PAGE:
In the oppressive heat and humidity of August in New York City, it is the simplest food that I crave. I can't do the amazing things that my friend Peter, for example, does in the kitchen. He is a down-to-earth guy who composts and re-uses and grows his own vegetables, but his food is not simple. Everything has yuzu, agave nectar, smoked poultry broth, and homemade bacon in it, and then gets plated with lovely little edible flowers. I would like to eat the things he makes, but I cannot/do not have the will to cook them. I have to keep things simple. But I want delicious food too - simple doesn't have to mean plain.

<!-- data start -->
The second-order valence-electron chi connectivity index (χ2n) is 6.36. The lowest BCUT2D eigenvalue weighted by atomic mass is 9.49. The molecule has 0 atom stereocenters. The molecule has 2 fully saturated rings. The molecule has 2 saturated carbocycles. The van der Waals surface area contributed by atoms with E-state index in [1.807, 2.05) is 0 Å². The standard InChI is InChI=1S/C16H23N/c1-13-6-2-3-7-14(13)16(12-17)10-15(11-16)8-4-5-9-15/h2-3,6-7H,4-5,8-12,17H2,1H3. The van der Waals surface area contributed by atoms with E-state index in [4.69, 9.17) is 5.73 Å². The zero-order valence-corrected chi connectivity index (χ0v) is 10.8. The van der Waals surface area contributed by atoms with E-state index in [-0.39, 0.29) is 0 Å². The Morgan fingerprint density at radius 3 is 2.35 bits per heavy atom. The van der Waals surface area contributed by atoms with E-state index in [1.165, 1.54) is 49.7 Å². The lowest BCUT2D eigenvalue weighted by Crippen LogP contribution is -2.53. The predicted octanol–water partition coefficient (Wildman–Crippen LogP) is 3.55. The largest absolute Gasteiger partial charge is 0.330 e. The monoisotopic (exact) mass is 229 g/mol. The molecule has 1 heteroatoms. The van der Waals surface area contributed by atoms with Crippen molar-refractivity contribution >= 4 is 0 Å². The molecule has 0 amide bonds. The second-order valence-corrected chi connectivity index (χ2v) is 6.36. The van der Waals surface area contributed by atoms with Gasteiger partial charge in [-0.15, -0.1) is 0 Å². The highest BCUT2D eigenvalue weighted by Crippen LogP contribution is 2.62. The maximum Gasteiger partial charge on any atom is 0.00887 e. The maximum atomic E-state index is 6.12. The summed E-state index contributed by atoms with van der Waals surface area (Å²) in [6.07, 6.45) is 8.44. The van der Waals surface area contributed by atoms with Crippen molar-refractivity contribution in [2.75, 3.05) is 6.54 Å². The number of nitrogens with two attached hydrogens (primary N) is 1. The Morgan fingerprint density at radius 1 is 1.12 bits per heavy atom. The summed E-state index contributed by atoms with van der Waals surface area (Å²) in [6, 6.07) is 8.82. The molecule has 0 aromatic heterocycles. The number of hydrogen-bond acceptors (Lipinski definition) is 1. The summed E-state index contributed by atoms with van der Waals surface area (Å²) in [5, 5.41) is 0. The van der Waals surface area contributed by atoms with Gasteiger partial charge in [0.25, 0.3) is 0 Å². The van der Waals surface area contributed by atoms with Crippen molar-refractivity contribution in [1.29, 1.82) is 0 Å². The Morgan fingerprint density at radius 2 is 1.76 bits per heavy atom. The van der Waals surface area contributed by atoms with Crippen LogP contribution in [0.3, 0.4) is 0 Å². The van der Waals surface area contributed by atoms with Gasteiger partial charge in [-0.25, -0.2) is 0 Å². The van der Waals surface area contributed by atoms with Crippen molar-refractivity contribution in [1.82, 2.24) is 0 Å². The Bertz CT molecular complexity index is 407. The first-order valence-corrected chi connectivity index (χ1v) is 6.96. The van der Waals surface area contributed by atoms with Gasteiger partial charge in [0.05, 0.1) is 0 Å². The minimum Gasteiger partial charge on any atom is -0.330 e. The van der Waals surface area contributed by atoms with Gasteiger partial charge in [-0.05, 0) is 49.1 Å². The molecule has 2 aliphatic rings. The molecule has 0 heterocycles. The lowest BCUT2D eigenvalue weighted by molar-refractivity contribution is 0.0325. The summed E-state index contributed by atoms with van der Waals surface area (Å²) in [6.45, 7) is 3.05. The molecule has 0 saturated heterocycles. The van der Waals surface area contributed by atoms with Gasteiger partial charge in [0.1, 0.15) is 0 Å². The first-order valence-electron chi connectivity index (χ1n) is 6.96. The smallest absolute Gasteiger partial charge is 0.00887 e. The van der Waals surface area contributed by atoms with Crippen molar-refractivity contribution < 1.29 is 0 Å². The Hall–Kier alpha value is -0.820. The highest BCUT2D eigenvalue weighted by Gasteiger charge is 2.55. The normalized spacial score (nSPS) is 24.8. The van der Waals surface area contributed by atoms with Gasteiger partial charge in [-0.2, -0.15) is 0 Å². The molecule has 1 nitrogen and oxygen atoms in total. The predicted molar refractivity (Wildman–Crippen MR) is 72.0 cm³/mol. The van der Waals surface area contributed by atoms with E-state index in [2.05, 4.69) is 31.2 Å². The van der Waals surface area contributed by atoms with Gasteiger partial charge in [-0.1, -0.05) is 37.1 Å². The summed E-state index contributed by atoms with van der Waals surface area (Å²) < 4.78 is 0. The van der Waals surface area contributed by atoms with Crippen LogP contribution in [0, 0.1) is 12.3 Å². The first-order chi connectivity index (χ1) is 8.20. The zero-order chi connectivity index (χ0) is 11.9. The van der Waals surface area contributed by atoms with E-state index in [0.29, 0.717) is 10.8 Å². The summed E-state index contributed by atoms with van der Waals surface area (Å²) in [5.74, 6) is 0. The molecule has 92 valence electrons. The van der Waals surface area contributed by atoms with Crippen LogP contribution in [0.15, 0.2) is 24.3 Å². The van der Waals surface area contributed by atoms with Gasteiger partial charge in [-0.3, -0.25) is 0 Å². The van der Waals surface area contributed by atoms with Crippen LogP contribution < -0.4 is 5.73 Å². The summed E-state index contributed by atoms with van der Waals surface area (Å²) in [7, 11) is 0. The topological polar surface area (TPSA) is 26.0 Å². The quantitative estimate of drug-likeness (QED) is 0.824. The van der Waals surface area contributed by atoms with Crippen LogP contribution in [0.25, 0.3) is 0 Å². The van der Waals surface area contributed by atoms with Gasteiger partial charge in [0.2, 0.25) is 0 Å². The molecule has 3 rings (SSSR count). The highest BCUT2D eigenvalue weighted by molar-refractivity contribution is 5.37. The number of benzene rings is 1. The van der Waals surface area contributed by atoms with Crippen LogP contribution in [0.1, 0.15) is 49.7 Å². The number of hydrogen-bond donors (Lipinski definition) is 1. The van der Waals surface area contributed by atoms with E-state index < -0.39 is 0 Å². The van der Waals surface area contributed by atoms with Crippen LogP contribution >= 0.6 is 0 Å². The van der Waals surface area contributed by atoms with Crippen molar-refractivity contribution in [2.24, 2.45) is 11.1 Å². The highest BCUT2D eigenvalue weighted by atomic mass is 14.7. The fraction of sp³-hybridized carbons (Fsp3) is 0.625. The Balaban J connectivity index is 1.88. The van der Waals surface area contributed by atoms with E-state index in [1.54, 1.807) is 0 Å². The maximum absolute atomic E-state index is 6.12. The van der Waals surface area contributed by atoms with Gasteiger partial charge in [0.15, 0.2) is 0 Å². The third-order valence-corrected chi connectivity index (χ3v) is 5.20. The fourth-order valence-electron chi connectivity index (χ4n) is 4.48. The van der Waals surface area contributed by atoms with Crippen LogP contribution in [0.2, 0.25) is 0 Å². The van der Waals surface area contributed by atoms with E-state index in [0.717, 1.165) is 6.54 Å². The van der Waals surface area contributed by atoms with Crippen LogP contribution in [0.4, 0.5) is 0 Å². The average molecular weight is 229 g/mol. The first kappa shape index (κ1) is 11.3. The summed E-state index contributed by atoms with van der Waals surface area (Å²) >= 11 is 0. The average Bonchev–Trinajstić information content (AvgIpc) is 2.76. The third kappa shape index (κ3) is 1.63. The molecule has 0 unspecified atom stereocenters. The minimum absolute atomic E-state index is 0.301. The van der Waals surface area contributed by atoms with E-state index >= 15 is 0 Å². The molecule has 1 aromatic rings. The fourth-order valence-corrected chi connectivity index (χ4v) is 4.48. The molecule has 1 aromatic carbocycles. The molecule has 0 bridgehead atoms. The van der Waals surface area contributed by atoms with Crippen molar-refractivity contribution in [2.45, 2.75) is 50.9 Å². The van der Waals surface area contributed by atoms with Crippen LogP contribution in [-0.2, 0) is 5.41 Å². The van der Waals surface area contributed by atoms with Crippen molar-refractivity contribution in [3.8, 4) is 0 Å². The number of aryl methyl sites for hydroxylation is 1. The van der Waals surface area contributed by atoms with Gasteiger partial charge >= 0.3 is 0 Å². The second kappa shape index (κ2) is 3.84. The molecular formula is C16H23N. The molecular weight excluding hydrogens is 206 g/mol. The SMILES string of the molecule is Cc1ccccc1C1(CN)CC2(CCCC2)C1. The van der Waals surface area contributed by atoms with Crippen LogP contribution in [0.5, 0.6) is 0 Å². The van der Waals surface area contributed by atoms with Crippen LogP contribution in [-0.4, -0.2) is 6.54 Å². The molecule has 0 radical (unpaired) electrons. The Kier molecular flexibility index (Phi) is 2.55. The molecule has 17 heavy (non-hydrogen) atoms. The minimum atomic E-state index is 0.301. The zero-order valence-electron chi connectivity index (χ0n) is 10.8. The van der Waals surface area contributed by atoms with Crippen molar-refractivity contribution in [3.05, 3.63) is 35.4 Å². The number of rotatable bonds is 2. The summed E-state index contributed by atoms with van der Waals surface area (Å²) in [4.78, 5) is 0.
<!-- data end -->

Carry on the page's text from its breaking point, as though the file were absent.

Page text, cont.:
Now, what about wine? I think it would be pretty hard to take a wrong turn here. This is simple food that will go with just about any wine. I thought about an Alsace Pinot Blanc, but that made me want to add eggs and cheese to the tart and eat it in January. It's late summer, it's hot, and I used Herbs de Provence - we went with the 2008 Château de Pibarnon Bandol Rosé, $26, Michael Skurnik Wines. This wine turned out to be absolutely excellent, as good as any Bandol rosé I've had this year, including the phenomenal 2007 Terrebrune. I have yet to drink the '08 Tempier, so the jury is still out for me. Anyway...Pibarnon's rosé is 50% each of Mourvèdre and Cinsault, and it is a beautiful deep orange, with vibrant and spicy aromas of peaches. The lavender in the herb mixture brought out something floral in the wine - this was one of those times when the wine and the food elevate each other. But it was the texture that made the wine stand out, for me. It is voluptuous and thick, almost viscous, but the fruit and mineral flavors are so clean and bright that the overall effect is one of elegance and balance. This wine has plenty of stuffing, and If I had a case, I would drink half while young put half of it in the cellar for at least 5 years before checking in.